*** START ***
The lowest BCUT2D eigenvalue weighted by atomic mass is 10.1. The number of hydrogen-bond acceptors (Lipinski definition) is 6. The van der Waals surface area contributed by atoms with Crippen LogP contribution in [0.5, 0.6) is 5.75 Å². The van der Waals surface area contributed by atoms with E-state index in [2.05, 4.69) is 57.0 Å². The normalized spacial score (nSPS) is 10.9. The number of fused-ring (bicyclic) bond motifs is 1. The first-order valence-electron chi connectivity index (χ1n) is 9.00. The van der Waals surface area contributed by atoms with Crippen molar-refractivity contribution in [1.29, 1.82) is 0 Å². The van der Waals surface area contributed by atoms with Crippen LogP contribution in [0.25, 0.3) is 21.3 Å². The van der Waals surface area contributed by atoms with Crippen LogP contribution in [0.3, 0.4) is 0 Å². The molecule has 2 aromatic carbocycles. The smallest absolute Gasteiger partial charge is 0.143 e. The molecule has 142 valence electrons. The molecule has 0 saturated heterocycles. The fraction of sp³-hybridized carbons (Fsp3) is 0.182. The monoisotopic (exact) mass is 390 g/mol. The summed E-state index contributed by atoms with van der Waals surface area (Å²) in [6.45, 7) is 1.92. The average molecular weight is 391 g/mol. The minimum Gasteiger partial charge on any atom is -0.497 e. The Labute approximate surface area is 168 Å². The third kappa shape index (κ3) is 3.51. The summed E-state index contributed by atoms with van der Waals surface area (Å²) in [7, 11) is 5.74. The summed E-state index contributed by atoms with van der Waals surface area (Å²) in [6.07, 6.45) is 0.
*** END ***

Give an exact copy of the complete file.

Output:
The lowest BCUT2D eigenvalue weighted by atomic mass is 10.1. The number of hydrogen-bond acceptors (Lipinski definition) is 6. The van der Waals surface area contributed by atoms with Crippen LogP contribution in [0.5, 0.6) is 5.75 Å². The van der Waals surface area contributed by atoms with E-state index in [2.05, 4.69) is 57.0 Å². The normalized spacial score (nSPS) is 10.9. The number of fused-ring (bicyclic) bond motifs is 1. The first-order valence-electron chi connectivity index (χ1n) is 9.00. The van der Waals surface area contributed by atoms with Crippen molar-refractivity contribution in [1.29, 1.82) is 0 Å². The van der Waals surface area contributed by atoms with Crippen LogP contribution in [0.25, 0.3) is 21.3 Å². The van der Waals surface area contributed by atoms with Crippen LogP contribution in [0.3, 0.4) is 0 Å². The molecule has 2 aromatic carbocycles. The smallest absolute Gasteiger partial charge is 0.143 e. The molecule has 142 valence electrons. The molecule has 0 saturated heterocycles. The fraction of sp³-hybridized carbons (Fsp3) is 0.182. The monoisotopic (exact) mass is 390 g/mol. The summed E-state index contributed by atoms with van der Waals surface area (Å²) in [6.45, 7) is 1.92. The average molecular weight is 391 g/mol. The minimum Gasteiger partial charge on any atom is -0.497 e. The Labute approximate surface area is 168 Å². The third kappa shape index (κ3) is 3.51. The summed E-state index contributed by atoms with van der Waals surface area (Å²) in [7, 11) is 5.74. The summed E-state index contributed by atoms with van der Waals surface area (Å²) in [6.07, 6.45) is 0.